We’ve been locked down in some form since March 12, 2020. It is times like these that I am thankful to already be working remotely, in that I don’t have the learning curve that so many others are experiencing today.
As we find ourselves isolated from each other, I thought it made sense for me to come back online and share what little I might have to offer. That is not to say I’m an expert in how to deal with such an unprecedented situation. But maybe my experience with remote work could provide some starting point for those suddenly thrown into the process.
Where to start?
You’re suddenly working from home. Your kids may be home and going through school remotely. There is no quality time available to truly learn your new tools. It’s frustrating.
My advice is to make a point to achieve proficiency initially in the core areas required to function in your role from home. A great way to accomplish this is to find someone from work and practice using your new tools. It won’t take as long as reading the manual or watching training videos. It’s likely your peers will know something unique, and you can piece together a workflow.
Start by creating a video conference call with a coworker. Share your screen. Try sharing only a specific window from your screen, such as presentation software or a spreadsheet, while not exposing your other open windows. Learn to control your microphone and camera. Mute yourself. Lead the meeting and mute everyone. Just experiment with features and you’ll quickly become familiar with things.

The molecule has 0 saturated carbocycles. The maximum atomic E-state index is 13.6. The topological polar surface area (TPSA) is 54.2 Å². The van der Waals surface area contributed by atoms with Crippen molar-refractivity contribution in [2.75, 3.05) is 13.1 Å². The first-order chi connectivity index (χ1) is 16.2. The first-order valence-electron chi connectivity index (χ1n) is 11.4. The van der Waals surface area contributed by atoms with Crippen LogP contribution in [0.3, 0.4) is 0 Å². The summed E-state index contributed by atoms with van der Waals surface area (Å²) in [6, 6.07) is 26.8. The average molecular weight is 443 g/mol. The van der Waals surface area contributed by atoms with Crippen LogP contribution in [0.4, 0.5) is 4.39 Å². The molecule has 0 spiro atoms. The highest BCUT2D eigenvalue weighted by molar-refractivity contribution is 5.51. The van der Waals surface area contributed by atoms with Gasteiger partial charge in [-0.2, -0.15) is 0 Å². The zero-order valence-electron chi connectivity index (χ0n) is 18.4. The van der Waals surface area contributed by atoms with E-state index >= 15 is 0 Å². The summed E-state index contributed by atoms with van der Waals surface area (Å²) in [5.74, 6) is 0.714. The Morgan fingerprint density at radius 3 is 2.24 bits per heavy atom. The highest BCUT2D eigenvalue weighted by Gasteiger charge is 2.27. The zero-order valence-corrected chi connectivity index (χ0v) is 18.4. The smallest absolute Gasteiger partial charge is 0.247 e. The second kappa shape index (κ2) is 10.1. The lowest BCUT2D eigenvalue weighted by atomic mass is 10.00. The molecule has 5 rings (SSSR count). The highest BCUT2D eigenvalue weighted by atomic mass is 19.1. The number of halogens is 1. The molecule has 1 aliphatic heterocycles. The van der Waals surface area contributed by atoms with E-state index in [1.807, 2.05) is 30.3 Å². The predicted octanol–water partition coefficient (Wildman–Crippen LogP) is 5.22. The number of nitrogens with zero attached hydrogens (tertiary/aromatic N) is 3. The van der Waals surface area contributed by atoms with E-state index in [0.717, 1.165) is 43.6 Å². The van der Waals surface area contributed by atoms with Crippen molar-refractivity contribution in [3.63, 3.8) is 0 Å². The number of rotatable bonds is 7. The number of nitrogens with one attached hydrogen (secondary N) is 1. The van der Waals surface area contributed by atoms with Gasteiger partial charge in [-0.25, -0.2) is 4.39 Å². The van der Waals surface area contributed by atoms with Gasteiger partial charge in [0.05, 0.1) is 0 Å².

It’s very likely that you will feel removed from all of the files you accessed each day in the office. How do you find them now? Do they automatically map to your computer when you login remotely? Do you need special software to connect or has your company already handled this by providing you a computer to use at home?
Maybe I’m putting the cart before the horse. Some of you will have no idea how to connect to your corporate network. If this is you please start here. Work with your IT department and solve this problem immediately. Discuss the rules of connecting remotely. Can you do this from a personal computer? If so, does your IT department have administrative rights to your personal system and data (you don’t want this)? I recommend using a company system if possible unless you are very familiar with the implications of your company’s network policies.
There’s a lot to consider, but focusing initially on getting connected, practicing with peers using meeting tools, and knowing where and how to access the resources you need to do your job are going to be key to being successful. The good news is that you will become proficient sooner than you think. Then you can become more capable with other aspects of working remotely now that you’ll have a solid foundation to work with.
You can do this! I wish you all the best!